Fairmount Park

Riverside, California

In the 100 years since the Olmsted Brothers wrote their 1911 plan for "worthless land" on the edge of a quarry, Riverside's flagship Fairmount Park has gone from premier community park to a center of crime and neglect to a recognized example of excellence in urban park planning and plan implementation.

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Garden of the Gods Park

Colorado Springs, Colorado

In 1859 surveyor Rufus Cable came upon the inspiring landscape that is now the crown jewel of Colorado Springs's park system and proclaimed it "a fit place for the gods to assemble." Twenty-seven years later legislation was introduced in Congress proposing that the area be made the nation's second national park. The bill would have been approved had the land not been privately owned at the time, making it ineligible.

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Monument Circle

Indianapolis, Indiana

Since 1821 when Alexander Ralston laid out the state's capital in Indianapolis and located "Circle Street" in the middle of the mile square plat, Monument Circle has served as the literal and figurative center of Indianapolis. The Soldiers and Sailors Monument, designed by Bruno Schmitz of Germany in an international competition, rests at the center of the Circle. Other features include bronze statuary of three former Indiana governors and a general, a grand staircase, and two water pools. There also are striking views of the state capitol building and the city from atop a 231-foot-tall observation tower.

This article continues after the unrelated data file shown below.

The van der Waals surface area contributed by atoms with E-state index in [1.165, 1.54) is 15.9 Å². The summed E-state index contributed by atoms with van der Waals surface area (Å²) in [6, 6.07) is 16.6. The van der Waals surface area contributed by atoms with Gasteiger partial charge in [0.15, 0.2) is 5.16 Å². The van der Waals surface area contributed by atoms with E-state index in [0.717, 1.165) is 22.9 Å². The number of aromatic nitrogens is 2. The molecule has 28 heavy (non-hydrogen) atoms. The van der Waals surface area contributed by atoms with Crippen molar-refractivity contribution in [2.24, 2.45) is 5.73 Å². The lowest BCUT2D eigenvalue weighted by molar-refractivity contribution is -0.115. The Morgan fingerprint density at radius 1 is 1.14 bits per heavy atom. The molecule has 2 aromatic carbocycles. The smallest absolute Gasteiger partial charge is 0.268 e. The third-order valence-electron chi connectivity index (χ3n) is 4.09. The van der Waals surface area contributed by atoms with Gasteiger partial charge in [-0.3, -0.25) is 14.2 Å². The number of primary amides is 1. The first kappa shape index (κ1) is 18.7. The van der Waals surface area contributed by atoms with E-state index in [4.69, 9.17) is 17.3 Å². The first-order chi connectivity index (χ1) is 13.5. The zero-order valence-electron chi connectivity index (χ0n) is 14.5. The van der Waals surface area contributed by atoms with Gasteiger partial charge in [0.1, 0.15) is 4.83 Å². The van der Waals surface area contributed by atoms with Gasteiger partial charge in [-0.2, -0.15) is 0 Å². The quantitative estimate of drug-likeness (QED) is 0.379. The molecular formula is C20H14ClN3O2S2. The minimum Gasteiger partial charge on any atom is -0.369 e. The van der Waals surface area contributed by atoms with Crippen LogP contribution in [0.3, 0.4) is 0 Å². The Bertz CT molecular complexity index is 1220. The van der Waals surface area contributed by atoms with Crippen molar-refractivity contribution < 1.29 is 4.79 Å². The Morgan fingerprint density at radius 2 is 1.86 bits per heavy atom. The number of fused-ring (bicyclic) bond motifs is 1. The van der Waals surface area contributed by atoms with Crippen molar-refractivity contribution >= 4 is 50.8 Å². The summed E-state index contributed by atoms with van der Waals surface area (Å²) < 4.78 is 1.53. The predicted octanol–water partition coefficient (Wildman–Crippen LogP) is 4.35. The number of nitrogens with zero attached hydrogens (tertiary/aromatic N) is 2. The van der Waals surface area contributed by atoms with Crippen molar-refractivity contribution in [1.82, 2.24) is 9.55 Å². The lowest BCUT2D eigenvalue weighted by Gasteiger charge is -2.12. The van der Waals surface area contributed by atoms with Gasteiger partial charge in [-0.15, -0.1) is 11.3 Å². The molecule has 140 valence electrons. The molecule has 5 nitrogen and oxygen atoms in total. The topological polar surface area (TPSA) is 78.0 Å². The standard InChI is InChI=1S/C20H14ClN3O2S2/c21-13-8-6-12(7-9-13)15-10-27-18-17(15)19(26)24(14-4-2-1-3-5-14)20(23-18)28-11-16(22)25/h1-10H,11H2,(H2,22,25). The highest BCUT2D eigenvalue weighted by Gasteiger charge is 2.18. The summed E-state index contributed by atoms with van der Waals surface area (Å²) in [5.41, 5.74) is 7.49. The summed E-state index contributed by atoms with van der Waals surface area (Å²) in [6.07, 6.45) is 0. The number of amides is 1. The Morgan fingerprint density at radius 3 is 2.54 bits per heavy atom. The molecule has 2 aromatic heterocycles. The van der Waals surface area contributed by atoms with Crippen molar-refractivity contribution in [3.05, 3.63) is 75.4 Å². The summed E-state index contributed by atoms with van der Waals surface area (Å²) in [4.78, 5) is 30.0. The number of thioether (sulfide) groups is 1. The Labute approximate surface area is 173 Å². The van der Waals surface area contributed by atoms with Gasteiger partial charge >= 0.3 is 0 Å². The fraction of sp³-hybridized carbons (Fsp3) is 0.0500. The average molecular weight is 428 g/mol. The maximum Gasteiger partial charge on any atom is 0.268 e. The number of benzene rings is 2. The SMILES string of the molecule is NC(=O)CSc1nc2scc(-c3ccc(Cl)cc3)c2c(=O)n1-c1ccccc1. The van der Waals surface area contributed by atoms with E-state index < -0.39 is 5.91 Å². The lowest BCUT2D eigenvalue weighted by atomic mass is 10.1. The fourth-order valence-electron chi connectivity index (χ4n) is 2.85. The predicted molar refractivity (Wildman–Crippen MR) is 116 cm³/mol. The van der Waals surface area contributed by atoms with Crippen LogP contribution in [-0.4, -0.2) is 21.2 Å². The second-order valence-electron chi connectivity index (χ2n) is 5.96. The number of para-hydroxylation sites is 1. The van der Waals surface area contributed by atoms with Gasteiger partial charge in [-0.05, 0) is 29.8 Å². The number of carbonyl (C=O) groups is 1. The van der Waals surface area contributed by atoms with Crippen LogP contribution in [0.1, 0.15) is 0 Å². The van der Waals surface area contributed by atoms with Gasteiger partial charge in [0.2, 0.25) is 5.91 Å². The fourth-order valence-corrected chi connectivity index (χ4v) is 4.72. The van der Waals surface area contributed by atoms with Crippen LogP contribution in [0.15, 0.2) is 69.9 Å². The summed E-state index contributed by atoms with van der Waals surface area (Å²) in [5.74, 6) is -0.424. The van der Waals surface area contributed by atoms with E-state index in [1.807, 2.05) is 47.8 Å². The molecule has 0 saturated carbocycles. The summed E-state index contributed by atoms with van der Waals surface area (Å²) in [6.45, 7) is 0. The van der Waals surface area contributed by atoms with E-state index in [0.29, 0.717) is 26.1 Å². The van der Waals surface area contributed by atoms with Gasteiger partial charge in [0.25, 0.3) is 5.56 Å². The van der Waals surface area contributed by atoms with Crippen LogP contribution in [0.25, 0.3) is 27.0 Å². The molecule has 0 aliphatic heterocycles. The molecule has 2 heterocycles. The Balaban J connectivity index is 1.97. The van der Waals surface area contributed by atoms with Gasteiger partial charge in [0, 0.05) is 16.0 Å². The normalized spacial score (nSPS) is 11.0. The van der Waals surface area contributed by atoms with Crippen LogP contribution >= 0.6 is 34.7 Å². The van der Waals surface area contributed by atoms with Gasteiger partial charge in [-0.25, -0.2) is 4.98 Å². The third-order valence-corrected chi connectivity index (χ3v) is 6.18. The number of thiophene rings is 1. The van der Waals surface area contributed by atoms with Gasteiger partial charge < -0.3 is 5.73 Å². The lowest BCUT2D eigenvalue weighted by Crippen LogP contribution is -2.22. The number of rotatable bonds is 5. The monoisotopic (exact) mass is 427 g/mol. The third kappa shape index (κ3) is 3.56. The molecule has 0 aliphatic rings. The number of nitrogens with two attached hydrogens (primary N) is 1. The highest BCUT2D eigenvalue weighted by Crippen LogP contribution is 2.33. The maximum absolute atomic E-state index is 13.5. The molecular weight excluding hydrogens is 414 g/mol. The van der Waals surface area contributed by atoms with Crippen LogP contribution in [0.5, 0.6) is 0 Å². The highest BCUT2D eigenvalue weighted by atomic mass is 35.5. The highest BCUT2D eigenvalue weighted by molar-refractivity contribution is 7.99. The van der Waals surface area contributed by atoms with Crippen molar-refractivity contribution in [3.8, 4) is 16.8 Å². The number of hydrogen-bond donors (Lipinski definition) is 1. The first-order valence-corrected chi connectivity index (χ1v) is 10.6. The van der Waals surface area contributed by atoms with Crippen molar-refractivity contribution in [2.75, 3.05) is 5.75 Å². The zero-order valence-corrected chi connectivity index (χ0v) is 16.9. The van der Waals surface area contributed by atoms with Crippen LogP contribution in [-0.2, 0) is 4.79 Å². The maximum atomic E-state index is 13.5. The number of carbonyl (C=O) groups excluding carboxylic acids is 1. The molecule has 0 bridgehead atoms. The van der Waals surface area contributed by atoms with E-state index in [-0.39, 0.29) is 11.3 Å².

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Gray's Lake Park

Des Moines, Iowa

The 1.9-mile walk around Gray's Lake is known as "doing the loop," and for some residents it's a daily ritual that even prairie grass burns, trail repairs, and flooding won't stop. Such dedicated use of the park is just one example of how important Gray's Lake Park is to everyday life in Des Moines. The city's best-known and most-visited recreation area, the park has qualities and features that attract visitors regardless of the time of day or season of the year. The iconic, 1,400-foot-long Kruidenier Trail pedestrian bridge over the lake is the park's most distinguishing feature.

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Rice Park

St. Paul, Minnesota

Rice Park is a counterpoint to its busy surroundings. Its period lamps, statuary, benches, center fountain, and adjacent national landmark buildings lend a European feeling to the space. Trapezoidal in shape with two diagonal walkways, the park serves as much as a pathway and shortcut as it does a lunch stop, festival grounds, and outdoor sanctuary. Rice Park has undergone far-reaching changes since its establishment in 1849, when Minnesota was still a territory.

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Bicentennial Capitol Mall State Park

Nashville, Tennessee